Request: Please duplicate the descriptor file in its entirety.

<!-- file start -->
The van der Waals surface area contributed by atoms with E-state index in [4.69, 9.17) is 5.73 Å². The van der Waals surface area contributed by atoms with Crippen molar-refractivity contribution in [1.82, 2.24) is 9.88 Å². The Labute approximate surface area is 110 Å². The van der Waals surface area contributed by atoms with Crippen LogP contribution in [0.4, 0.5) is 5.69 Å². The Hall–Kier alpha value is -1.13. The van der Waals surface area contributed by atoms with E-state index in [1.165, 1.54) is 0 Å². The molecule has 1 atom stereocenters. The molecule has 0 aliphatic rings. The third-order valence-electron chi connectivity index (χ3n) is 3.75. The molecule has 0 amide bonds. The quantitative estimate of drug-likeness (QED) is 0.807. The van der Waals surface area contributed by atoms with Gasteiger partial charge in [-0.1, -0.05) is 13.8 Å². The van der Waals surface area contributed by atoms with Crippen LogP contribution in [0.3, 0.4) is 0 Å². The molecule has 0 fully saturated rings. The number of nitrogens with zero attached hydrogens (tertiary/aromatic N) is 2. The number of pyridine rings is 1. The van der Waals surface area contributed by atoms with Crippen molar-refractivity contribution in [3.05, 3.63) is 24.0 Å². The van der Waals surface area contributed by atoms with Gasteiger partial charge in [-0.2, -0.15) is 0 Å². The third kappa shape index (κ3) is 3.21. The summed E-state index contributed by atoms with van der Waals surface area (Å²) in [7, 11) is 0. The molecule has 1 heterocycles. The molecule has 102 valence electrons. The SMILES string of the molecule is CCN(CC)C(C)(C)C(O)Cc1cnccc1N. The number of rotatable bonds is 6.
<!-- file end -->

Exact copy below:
The van der Waals surface area contributed by atoms with E-state index in [4.69, 9.17) is 5.73 Å². The van der Waals surface area contributed by atoms with Crippen molar-refractivity contribution in [1.82, 2.24) is 9.88 Å². The Labute approximate surface area is 110 Å². The van der Waals surface area contributed by atoms with Crippen LogP contribution in [0.4, 0.5) is 5.69 Å². The Hall–Kier alpha value is -1.13. The van der Waals surface area contributed by atoms with E-state index in [1.165, 1.54) is 0 Å². The molecule has 1 atom stereocenters. The molecule has 0 aliphatic rings. The third-order valence-electron chi connectivity index (χ3n) is 3.75. The molecule has 0 amide bonds. The quantitative estimate of drug-likeness (QED) is 0.807. The van der Waals surface area contributed by atoms with Gasteiger partial charge in [-0.1, -0.05) is 13.8 Å². The van der Waals surface area contributed by atoms with Crippen LogP contribution in [0.3, 0.4) is 0 Å². The molecule has 0 fully saturated rings. The number of nitrogens with zero attached hydrogens (tertiary/aromatic N) is 2. The number of pyridine rings is 1. The van der Waals surface area contributed by atoms with Crippen molar-refractivity contribution in [3.05, 3.63) is 24.0 Å². The van der Waals surface area contributed by atoms with Gasteiger partial charge in [-0.2, -0.15) is 0 Å². The third kappa shape index (κ3) is 3.21. The summed E-state index contributed by atoms with van der Waals surface area (Å²) in [7, 11) is 0. The molecule has 1 heterocycles. The molecule has 102 valence electrons. The SMILES string of the molecule is CCN(CC)C(C)(C)C(O)Cc1cnccc1N. The number of rotatable bonds is 6.